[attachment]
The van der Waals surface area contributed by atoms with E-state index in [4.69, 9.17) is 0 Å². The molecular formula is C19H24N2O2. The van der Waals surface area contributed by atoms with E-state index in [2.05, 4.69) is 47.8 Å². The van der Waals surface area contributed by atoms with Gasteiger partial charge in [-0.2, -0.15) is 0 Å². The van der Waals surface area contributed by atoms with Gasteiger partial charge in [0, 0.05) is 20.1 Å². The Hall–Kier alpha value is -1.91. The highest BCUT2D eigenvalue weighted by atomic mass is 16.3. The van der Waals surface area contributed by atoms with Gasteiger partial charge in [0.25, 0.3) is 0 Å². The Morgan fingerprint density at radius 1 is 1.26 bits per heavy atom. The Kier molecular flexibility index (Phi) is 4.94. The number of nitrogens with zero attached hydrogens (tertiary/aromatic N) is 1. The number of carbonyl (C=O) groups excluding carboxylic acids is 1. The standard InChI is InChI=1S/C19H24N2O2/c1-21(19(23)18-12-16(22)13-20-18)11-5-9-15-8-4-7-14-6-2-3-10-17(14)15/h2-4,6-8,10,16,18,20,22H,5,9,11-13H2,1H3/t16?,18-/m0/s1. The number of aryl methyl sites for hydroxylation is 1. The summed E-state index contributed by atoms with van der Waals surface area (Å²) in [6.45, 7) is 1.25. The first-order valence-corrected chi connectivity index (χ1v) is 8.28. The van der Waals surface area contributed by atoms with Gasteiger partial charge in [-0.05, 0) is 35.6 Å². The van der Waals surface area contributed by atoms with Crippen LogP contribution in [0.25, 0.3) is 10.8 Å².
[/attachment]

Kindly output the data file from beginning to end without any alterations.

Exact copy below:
The van der Waals surface area contributed by atoms with E-state index in [4.69, 9.17) is 0 Å². The molecular formula is C19H24N2O2. The van der Waals surface area contributed by atoms with E-state index in [2.05, 4.69) is 47.8 Å². The van der Waals surface area contributed by atoms with Gasteiger partial charge in [-0.2, -0.15) is 0 Å². The van der Waals surface area contributed by atoms with Gasteiger partial charge in [0, 0.05) is 20.1 Å². The Hall–Kier alpha value is -1.91. The highest BCUT2D eigenvalue weighted by atomic mass is 16.3. The van der Waals surface area contributed by atoms with Gasteiger partial charge in [0.25, 0.3) is 0 Å². The Morgan fingerprint density at radius 1 is 1.26 bits per heavy atom. The Kier molecular flexibility index (Phi) is 4.94. The number of nitrogens with zero attached hydrogens (tertiary/aromatic N) is 1. The number of carbonyl (C=O) groups excluding carboxylic acids is 1. The standard InChI is InChI=1S/C19H24N2O2/c1-21(19(23)18-12-16(22)13-20-18)11-5-9-15-8-4-7-14-6-2-3-10-17(14)15/h2-4,6-8,10,16,18,20,22H,5,9,11-13H2,1H3/t16?,18-/m0/s1. The number of aryl methyl sites for hydroxylation is 1. The summed E-state index contributed by atoms with van der Waals surface area (Å²) in [6.45, 7) is 1.25. The first-order valence-corrected chi connectivity index (χ1v) is 8.28. The van der Waals surface area contributed by atoms with Gasteiger partial charge in [-0.05, 0) is 35.6 Å². The van der Waals surface area contributed by atoms with Crippen LogP contribution in [0.25, 0.3) is 10.8 Å².